Berwickshire and North Northumberland Coast SAC

Status: Designated

Description

Site overview

This beautiful area of coastline in north-east England and south-east Scotland is an excellent site for mudflats and sandflats. The site ranges from harsh, wave-exposed beaches to sheltered muddy flats. The largest intertidal beds of narrow-leaved eelgrass and dwarf eelgrass on the east coast of England grow here. There are also a couple of large mussel beds. Sandeels live in the sandy seabed along with worms - both of which are a food source for larger sea creatures. ┬áThere are also submerged sea caves, tunnels and arches in the volcanic rock of the Farne Islands and around St Abb’s Head. Grey seals call this area home and around 2.5% of total yearly population of seal pups in the UK are born here.

MPA Type

Special Area of Conservation

Special Areas of Conservation (SACs) are strictly protected sites designated under European legislation. They contribute both to the UK MPA network and set up to protect habitat types and species considered to be most in need of conservation at a European level (excluding birds).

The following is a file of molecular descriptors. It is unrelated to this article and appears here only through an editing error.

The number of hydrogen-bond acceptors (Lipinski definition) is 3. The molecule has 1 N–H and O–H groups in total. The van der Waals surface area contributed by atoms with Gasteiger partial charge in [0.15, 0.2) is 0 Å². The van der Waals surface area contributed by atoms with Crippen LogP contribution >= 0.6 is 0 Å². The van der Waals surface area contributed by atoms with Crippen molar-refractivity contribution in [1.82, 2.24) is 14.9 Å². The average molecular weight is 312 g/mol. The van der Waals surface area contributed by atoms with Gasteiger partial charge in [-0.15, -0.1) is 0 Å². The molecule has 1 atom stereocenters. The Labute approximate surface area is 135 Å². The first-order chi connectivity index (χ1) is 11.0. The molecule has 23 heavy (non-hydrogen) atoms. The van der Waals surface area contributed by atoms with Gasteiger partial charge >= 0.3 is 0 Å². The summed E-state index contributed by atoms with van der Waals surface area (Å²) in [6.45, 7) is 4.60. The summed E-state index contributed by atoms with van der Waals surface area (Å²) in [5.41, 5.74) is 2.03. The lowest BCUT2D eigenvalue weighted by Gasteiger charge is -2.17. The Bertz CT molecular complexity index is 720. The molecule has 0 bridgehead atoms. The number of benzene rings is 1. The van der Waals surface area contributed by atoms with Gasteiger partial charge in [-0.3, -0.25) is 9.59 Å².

Designation date

1 October 1996

Surface Area

653.05 km2 (252.14 mi.2)

Perimeter

246.69 km (153.29 mi.)

  • Grey seal (Halichoerus grypus)

    Among the rarest seals in the world - the UK population makes up 40% of the total global population. Grey seals spend most of their life at sea, only coming ashore to breed.

  • Intertidal mudflats and sandflats (Mudflats and sandflats not covered by seawater at low tide)
  • Shallow inlets and bays (Shallow inlets and bays)
  • Submerged or partially submerged sea caves

    Typically associated with reefs, caves that are either underwater all the time or welcome the sea at high tides, caves provide a habitat for a wide variety of plants and animals.

  • Reefs

    Areas where the bedrock, stable boulders and cobbles or structures created by animals arise from the surrounding seabed. They attract and provide a home to a huge variety of plant and animal life.


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Seasearch Northeast has been active in this area of coast in the past, which encompasses the diving hotspot of the Farnes.

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Did you know?…

To the shelf limits, Scotland has 61% of UK waters, of which 23% are now in existing or new ‘marine protected areas’

Over half a million people have voiced their support for ‘marine protected area’ designation in the UK through our campaigns

Over 500,000 records on undersea habitats and species have been collected by volunteer Seasearch divers providing significant evidence for inshore ‘marine protected areas’